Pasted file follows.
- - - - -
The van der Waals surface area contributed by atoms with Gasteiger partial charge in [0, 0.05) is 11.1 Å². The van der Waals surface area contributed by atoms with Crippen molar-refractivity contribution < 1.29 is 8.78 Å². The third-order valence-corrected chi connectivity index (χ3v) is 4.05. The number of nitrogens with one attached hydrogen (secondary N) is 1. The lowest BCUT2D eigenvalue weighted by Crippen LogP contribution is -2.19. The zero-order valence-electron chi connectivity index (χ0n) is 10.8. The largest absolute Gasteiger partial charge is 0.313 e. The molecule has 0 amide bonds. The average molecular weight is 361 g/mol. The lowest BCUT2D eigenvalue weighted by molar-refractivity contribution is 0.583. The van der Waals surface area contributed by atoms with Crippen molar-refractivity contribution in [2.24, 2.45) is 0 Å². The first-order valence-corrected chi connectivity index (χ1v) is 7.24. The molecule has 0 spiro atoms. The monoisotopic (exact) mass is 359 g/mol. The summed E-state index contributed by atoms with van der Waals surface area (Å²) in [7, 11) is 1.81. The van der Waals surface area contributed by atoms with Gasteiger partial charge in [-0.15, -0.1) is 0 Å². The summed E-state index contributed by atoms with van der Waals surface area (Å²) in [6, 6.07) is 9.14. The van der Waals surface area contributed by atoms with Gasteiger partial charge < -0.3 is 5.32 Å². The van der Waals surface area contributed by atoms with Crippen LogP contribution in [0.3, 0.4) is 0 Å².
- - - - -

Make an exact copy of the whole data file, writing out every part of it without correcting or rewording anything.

The van der Waals surface area contributed by atoms with Gasteiger partial charge in [0, 0.05) is 11.1 Å². The van der Waals surface area contributed by atoms with Crippen molar-refractivity contribution < 1.29 is 8.78 Å². The third-order valence-corrected chi connectivity index (χ3v) is 4.05. The number of nitrogens with one attached hydrogen (secondary N) is 1. The lowest BCUT2D eigenvalue weighted by Crippen LogP contribution is -2.19. The zero-order valence-electron chi connectivity index (χ0n) is 10.8. The largest absolute Gasteiger partial charge is 0.313 e. The molecule has 0 amide bonds. The average molecular weight is 361 g/mol. The lowest BCUT2D eigenvalue weighted by molar-refractivity contribution is 0.583. The van der Waals surface area contributed by atoms with Crippen molar-refractivity contribution in [2.24, 2.45) is 0 Å². The first-order valence-corrected chi connectivity index (χ1v) is 7.24. The molecule has 0 spiro atoms. The monoisotopic (exact) mass is 359 g/mol. The summed E-state index contributed by atoms with van der Waals surface area (Å²) in [7, 11) is 1.81. The van der Waals surface area contributed by atoms with Gasteiger partial charge in [-0.15, -0.1) is 0 Å². The summed E-state index contributed by atoms with van der Waals surface area (Å²) in [6, 6.07) is 9.14. The van der Waals surface area contributed by atoms with Gasteiger partial charge < -0.3 is 5.32 Å². The van der Waals surface area contributed by atoms with Crippen LogP contribution in [0.3, 0.4) is 0 Å².